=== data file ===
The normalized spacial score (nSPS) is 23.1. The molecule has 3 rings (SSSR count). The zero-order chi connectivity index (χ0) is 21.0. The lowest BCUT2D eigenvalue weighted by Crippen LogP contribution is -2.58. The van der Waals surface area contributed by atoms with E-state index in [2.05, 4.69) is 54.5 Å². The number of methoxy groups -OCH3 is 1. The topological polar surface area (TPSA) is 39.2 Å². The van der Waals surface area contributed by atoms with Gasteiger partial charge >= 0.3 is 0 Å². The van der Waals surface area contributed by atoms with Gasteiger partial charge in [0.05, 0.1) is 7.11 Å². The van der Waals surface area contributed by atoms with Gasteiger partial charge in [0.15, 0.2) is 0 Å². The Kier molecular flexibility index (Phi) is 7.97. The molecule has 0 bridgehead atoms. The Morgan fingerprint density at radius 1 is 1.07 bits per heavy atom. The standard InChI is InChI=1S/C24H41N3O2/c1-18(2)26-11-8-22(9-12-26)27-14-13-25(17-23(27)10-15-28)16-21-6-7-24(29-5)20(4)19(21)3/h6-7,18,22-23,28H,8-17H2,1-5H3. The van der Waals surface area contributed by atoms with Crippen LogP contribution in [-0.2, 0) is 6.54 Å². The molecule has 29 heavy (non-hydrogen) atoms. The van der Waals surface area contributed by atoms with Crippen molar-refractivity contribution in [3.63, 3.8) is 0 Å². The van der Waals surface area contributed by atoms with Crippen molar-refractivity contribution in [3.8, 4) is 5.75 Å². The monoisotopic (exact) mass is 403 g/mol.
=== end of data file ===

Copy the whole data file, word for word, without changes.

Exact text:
The normalized spacial score (nSPS) is 23.1. The molecule has 3 rings (SSSR count). The zero-order chi connectivity index (χ0) is 21.0. The lowest BCUT2D eigenvalue weighted by Crippen LogP contribution is -2.58. The van der Waals surface area contributed by atoms with E-state index in [2.05, 4.69) is 54.5 Å². The number of methoxy groups -OCH3 is 1. The topological polar surface area (TPSA) is 39.2 Å². The van der Waals surface area contributed by atoms with Gasteiger partial charge >= 0.3 is 0 Å². The van der Waals surface area contributed by atoms with Gasteiger partial charge in [0.05, 0.1) is 7.11 Å². The van der Waals surface area contributed by atoms with Gasteiger partial charge in [0.15, 0.2) is 0 Å². The Kier molecular flexibility index (Phi) is 7.97. The molecule has 0 bridgehead atoms. The Morgan fingerprint density at radius 1 is 1.07 bits per heavy atom. The standard InChI is InChI=1S/C24H41N3O2/c1-18(2)26-11-8-22(9-12-26)27-14-13-25(17-23(27)10-15-28)16-21-6-7-24(29-5)20(4)19(21)3/h6-7,18,22-23,28H,8-17H2,1-5H3. The van der Waals surface area contributed by atoms with Crippen LogP contribution in [-0.2, 0) is 6.54 Å². The molecule has 29 heavy (non-hydrogen) atoms. The van der Waals surface area contributed by atoms with Crippen molar-refractivity contribution in [3.63, 3.8) is 0 Å². The van der Waals surface area contributed by atoms with Crippen molar-refractivity contribution in [3.8, 4) is 5.75 Å². The monoisotopic (exact) mass is 403 g/mol.